ISQua Specialist Certificate

Medication Safety

Medication Safety


About the course

In addition to covering basic principles, this course provides a critical insight into various aspects of medication safety, such as high-risk medications, clinical specialities, transitions of care and interventions.


Who is it for?
This course is aimed at any level of pharmacy worker, including administrators whose health system includes an outpatient pharmacy, as well as any quality specialist whose prime focus includes improving medication safety.


Course information

  • Duration: 12 months (from date of enrolment)
  • Fully online course
  • Continuous assessment (no final exam)
  • Certificate awarded upon completion
  • Discounted registration fee for ISQua Members


2019 Conference Tracks

Course Content

Introduction: Basic Principles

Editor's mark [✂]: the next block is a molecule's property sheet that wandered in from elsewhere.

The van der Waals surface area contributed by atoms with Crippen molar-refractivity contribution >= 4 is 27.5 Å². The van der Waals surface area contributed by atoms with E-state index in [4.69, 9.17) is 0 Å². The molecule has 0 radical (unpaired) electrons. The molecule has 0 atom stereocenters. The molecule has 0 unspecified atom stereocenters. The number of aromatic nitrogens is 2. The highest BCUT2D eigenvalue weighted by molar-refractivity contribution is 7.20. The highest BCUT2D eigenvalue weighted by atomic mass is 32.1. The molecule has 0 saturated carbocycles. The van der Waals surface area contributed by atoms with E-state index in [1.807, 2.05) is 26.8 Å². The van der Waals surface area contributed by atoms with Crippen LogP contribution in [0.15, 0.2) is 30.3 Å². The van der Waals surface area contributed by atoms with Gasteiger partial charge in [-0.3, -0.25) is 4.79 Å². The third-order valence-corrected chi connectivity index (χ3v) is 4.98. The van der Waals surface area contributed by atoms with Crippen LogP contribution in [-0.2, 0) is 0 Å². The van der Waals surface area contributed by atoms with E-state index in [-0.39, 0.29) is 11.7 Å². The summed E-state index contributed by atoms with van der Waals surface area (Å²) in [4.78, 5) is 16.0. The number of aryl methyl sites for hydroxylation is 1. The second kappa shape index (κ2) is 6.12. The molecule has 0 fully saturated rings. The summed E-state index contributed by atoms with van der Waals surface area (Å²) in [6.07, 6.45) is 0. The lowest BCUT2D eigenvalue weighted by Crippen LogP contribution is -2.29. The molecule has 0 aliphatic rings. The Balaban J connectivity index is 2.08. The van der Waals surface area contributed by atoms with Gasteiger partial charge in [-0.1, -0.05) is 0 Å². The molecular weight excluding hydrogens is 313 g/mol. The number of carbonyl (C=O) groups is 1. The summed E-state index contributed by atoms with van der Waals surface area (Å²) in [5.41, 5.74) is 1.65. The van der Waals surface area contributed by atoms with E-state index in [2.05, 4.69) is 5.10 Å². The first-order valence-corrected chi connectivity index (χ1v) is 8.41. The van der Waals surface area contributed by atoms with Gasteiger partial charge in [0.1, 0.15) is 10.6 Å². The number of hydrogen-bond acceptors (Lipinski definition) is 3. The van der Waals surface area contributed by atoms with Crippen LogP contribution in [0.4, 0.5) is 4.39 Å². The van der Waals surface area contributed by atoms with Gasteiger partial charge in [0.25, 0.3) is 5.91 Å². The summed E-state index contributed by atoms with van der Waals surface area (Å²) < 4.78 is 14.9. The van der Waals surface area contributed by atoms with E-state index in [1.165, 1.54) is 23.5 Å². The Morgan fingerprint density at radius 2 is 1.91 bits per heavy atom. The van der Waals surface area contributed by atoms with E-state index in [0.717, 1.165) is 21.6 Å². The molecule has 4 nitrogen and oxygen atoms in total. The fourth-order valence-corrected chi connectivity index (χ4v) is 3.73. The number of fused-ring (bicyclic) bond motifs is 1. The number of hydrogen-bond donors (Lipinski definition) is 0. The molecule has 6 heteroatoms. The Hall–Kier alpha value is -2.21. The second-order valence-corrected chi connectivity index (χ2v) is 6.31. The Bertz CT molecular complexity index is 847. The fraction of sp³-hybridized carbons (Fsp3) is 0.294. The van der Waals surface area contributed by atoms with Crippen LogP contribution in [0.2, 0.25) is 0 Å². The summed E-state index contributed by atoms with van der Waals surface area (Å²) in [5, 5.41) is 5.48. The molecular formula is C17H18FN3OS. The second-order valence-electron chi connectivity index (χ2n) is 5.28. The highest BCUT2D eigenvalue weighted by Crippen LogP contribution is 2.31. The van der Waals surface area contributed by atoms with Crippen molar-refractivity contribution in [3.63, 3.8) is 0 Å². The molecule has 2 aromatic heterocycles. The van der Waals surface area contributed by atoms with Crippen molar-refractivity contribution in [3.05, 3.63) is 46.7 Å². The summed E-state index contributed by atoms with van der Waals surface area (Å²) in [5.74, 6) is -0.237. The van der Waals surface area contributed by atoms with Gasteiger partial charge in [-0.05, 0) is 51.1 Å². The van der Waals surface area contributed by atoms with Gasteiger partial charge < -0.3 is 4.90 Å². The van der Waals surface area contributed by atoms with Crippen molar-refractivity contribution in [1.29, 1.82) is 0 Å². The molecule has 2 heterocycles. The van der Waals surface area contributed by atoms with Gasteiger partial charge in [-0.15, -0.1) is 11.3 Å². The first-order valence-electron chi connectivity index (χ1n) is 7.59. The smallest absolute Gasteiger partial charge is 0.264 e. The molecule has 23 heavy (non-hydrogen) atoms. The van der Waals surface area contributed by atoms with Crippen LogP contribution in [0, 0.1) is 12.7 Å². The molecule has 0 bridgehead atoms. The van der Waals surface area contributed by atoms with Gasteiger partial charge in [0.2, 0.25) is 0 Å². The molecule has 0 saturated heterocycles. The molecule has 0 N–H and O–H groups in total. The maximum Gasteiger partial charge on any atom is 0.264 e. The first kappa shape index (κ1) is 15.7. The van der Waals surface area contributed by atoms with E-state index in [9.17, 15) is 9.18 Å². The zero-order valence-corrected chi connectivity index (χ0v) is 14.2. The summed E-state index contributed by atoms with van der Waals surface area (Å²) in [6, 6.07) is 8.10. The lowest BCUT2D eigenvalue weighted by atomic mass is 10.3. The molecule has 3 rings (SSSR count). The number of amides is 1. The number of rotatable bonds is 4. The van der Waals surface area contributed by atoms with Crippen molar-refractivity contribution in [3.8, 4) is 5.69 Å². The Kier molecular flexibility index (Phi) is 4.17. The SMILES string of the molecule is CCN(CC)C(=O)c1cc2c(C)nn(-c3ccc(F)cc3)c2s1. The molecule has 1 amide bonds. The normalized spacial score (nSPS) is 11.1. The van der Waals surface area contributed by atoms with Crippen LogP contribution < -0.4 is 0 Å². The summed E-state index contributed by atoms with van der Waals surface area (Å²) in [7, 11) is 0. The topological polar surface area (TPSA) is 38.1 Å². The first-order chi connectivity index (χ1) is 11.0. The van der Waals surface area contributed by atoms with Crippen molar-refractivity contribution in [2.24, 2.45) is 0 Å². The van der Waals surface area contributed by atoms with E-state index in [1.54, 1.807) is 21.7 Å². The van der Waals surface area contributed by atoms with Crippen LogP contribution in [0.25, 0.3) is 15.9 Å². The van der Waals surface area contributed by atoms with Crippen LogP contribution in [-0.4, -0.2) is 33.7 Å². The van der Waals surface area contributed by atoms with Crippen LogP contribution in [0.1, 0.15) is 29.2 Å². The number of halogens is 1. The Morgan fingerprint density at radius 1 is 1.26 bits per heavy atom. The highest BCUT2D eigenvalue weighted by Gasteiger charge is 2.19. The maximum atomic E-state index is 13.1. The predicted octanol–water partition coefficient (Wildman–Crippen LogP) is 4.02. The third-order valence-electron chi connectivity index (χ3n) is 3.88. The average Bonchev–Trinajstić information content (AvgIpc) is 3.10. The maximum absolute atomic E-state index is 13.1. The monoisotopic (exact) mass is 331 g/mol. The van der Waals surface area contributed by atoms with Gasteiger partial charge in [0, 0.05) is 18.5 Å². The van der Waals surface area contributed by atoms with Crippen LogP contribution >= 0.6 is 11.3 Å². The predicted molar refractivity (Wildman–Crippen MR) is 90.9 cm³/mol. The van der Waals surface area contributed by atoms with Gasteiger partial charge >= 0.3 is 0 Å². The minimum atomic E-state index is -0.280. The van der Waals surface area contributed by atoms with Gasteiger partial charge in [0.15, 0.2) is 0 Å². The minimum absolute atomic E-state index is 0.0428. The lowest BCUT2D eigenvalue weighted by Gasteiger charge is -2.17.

Topic Learning Objectives: Presenter
Introduction to Medication Safety
  • Define medication safety.
  • Articulate the terminology and main concepts in context of medication safety.
  • Give examples of various medication errors (prescribing errors, dispensing errors, medicine preparation errors, administration errors, monitoring errors, etc).
  • List examples of how medication safety concerns differ in various settings – hospital, office/clinic, nursing/care homes and patients’ own homes.
Dr Peter Lachman, M.D. MPH. M.B.B.Ch., FRCPCH, FCP (SA), FRCPI,
WHO's Third Global Challenge
  • Describe WHO’S Third Global Challenge: Medication without Harm and its main recommendations.
Dr Neelam Dhingra-Kumar,
MD, Coordinator, Patient Safety and Risk Management, Service Delivery and Safety, World Health Organization, Geneva
Culture of Medication Safety and Developing Shared Accountability